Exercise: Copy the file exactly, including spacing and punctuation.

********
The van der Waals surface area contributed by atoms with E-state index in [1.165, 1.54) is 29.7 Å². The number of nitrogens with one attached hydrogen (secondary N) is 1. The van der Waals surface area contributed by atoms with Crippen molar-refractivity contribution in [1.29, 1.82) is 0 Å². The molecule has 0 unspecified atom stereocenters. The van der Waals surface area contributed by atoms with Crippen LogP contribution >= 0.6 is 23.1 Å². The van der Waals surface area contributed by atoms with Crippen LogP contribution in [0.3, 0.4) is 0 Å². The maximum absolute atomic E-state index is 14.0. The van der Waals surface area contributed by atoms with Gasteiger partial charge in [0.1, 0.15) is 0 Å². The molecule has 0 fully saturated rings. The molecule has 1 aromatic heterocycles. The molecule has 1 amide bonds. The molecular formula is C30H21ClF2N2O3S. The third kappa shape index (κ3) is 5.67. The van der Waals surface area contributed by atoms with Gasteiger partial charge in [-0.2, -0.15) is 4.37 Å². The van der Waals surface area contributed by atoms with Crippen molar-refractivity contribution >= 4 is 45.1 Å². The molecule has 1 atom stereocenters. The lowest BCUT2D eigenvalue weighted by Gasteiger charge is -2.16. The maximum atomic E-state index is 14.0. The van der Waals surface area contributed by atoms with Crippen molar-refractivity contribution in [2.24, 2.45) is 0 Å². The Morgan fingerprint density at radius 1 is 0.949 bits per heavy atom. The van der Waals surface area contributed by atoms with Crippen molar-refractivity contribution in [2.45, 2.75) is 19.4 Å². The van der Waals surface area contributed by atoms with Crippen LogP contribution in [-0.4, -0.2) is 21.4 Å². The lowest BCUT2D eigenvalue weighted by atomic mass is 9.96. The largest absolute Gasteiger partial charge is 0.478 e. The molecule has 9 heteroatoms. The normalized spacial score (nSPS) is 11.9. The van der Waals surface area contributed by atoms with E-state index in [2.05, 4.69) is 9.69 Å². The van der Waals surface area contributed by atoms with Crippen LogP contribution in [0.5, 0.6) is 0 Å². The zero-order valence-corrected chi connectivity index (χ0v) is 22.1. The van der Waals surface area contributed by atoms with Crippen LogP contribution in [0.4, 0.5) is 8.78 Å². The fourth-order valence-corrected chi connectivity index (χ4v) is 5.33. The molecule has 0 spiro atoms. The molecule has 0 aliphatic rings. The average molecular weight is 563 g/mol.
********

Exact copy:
The van der Waals surface area contributed by atoms with E-state index in [1.165, 1.54) is 29.7 Å². The number of nitrogens with one attached hydrogen (secondary N) is 1. The van der Waals surface area contributed by atoms with Crippen molar-refractivity contribution in [1.29, 1.82) is 0 Å². The molecule has 0 unspecified atom stereocenters. The van der Waals surface area contributed by atoms with Crippen LogP contribution >= 0.6 is 23.1 Å². The van der Waals surface area contributed by atoms with Crippen LogP contribution in [0.3, 0.4) is 0 Å². The maximum absolute atomic E-state index is 14.0. The van der Waals surface area contributed by atoms with Gasteiger partial charge in [0.1, 0.15) is 0 Å². The molecule has 0 fully saturated rings. The molecule has 1 aromatic heterocycles. The molecule has 1 amide bonds. The molecular formula is C30H21ClF2N2O3S. The third kappa shape index (κ3) is 5.67. The van der Waals surface area contributed by atoms with Gasteiger partial charge in [-0.2, -0.15) is 4.37 Å². The van der Waals surface area contributed by atoms with Crippen molar-refractivity contribution >= 4 is 45.1 Å². The molecule has 1 atom stereocenters. The lowest BCUT2D eigenvalue weighted by Gasteiger charge is -2.16. The maximum atomic E-state index is 14.0. The van der Waals surface area contributed by atoms with Crippen molar-refractivity contribution in [2.24, 2.45) is 0 Å². The Morgan fingerprint density at radius 1 is 0.949 bits per heavy atom. The van der Waals surface area contributed by atoms with Crippen molar-refractivity contribution in [2.45, 2.75) is 19.4 Å². The van der Waals surface area contributed by atoms with Crippen LogP contribution in [-0.4, -0.2) is 21.4 Å². The lowest BCUT2D eigenvalue weighted by atomic mass is 9.96. The largest absolute Gasteiger partial charge is 0.478 e. The molecule has 9 heteroatoms. The normalized spacial score (nSPS) is 11.9. The van der Waals surface area contributed by atoms with E-state index in [2.05, 4.69) is 9.69 Å². The van der Waals surface area contributed by atoms with Crippen LogP contribution in [0.5, 0.6) is 0 Å². The zero-order valence-corrected chi connectivity index (χ0v) is 22.1. The van der Waals surface area contributed by atoms with Crippen LogP contribution in [0.4, 0.5) is 8.78 Å². The fourth-order valence-corrected chi connectivity index (χ4v) is 5.33. The molecule has 0 spiro atoms. The molecule has 0 aliphatic rings. The average molecular weight is 563 g/mol.